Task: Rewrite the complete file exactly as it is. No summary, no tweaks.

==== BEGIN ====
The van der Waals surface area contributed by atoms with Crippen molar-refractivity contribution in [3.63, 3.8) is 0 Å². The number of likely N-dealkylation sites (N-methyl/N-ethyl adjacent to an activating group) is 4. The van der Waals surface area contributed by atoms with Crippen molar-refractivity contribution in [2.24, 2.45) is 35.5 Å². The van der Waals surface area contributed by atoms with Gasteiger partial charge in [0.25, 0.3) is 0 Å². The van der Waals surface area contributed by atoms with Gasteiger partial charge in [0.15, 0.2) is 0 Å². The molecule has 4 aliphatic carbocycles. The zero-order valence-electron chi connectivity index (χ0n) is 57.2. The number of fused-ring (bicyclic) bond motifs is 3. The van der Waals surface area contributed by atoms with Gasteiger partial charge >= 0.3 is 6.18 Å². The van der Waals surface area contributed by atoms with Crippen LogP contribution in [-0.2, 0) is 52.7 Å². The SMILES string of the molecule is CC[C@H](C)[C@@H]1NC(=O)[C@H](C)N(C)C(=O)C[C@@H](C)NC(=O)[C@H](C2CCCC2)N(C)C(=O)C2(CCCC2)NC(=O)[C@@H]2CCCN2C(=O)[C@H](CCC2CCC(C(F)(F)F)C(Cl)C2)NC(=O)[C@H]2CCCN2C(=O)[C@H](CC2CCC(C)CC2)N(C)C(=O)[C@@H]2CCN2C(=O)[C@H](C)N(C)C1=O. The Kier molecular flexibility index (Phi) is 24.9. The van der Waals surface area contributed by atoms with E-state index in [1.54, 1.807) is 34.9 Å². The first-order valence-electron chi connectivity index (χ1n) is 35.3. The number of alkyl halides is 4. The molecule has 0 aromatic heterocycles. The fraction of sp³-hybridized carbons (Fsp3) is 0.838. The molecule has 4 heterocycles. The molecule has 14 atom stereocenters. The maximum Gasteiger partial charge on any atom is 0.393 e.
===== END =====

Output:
The van der Waals surface area contributed by atoms with Crippen molar-refractivity contribution in [3.63, 3.8) is 0 Å². The number of likely N-dealkylation sites (N-methyl/N-ethyl adjacent to an activating group) is 4. The van der Waals surface area contributed by atoms with Crippen molar-refractivity contribution in [2.24, 2.45) is 35.5 Å². The van der Waals surface area contributed by atoms with Gasteiger partial charge in [0.25, 0.3) is 0 Å². The van der Waals surface area contributed by atoms with Gasteiger partial charge in [0.15, 0.2) is 0 Å². The molecule has 4 aliphatic carbocycles. The zero-order valence-electron chi connectivity index (χ0n) is 57.2. The number of fused-ring (bicyclic) bond motifs is 3. The van der Waals surface area contributed by atoms with Gasteiger partial charge >= 0.3 is 6.18 Å². The van der Waals surface area contributed by atoms with Crippen LogP contribution in [-0.2, 0) is 52.7 Å². The SMILES string of the molecule is CC[C@H](C)[C@@H]1NC(=O)[C@H](C)N(C)C(=O)C[C@@H](C)NC(=O)[C@H](C2CCCC2)N(C)C(=O)C2(CCCC2)NC(=O)[C@@H]2CCCN2C(=O)[C@H](CCC2CCC(C(F)(F)F)C(Cl)C2)NC(=O)[C@H]2CCCN2C(=O)[C@H](CC2CCC(C)CC2)N(C)C(=O)[C@@H]2CCN2C(=O)[C@H](C)N(C)C1=O. The Kier molecular flexibility index (Phi) is 24.9. The van der Waals surface area contributed by atoms with E-state index in [1.54, 1.807) is 34.9 Å². The first-order valence-electron chi connectivity index (χ1n) is 35.3. The number of alkyl halides is 4. The molecule has 0 aromatic heterocycles. The fraction of sp³-hybridized carbons (Fsp3) is 0.838. The molecule has 4 heterocycles. The molecule has 14 atom stereocenters. The maximum Gasteiger partial charge on any atom is 0.393 e.